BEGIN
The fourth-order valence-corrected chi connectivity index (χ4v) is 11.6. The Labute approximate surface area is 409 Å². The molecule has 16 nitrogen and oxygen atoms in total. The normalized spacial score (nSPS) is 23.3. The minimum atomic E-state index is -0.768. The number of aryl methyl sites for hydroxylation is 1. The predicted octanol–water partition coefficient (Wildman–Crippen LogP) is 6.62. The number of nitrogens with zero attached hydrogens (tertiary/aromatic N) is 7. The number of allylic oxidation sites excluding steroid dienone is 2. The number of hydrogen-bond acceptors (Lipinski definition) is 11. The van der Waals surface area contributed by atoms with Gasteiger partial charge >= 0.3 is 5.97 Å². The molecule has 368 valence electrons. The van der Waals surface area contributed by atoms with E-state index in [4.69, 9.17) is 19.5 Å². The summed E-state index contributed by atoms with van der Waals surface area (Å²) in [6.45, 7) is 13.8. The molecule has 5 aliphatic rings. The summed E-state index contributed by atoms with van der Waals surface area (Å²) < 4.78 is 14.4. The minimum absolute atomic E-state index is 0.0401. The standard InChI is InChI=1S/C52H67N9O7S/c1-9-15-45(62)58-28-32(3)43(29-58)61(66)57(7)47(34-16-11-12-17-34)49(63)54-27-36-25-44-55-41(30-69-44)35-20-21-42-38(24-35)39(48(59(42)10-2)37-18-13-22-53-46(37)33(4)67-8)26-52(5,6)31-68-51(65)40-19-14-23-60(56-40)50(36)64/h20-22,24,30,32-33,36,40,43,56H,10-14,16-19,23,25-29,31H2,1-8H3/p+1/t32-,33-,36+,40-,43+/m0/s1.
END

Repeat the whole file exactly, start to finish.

The fourth-order valence-corrected chi connectivity index (χ4v) is 11.6. The Labute approximate surface area is 409 Å². The molecule has 16 nitrogen and oxygen atoms in total. The normalized spacial score (nSPS) is 23.3. The minimum atomic E-state index is -0.768. The number of aryl methyl sites for hydroxylation is 1. The predicted octanol–water partition coefficient (Wildman–Crippen LogP) is 6.62. The number of nitrogens with zero attached hydrogens (tertiary/aromatic N) is 7. The number of allylic oxidation sites excluding steroid dienone is 2. The number of hydrogen-bond acceptors (Lipinski definition) is 11. The van der Waals surface area contributed by atoms with Gasteiger partial charge >= 0.3 is 5.97 Å². The molecule has 368 valence electrons. The van der Waals surface area contributed by atoms with E-state index in [4.69, 9.17) is 19.5 Å². The summed E-state index contributed by atoms with van der Waals surface area (Å²) in [6.45, 7) is 13.8. The molecule has 5 aliphatic rings. The summed E-state index contributed by atoms with van der Waals surface area (Å²) < 4.78 is 14.4. The minimum absolute atomic E-state index is 0.0401. The standard InChI is InChI=1S/C52H67N9O7S/c1-9-15-45(62)58-28-32(3)43(29-58)61(66)57(7)47(34-16-11-12-17-34)49(63)54-27-36-25-44-55-41(30-69-44)35-20-21-42-38(24-35)39(48(59(42)10-2)37-18-13-22-53-46(37)33(4)67-8)26-52(5,6)31-68-51(65)40-19-14-23-60(56-40)50(36)64/h20-22,24,30,32-33,36,40,43,56H,10-14,16-19,23,25-29,31H2,1-8H3/p+1/t32-,33-,36+,40-,43+/m0/s1.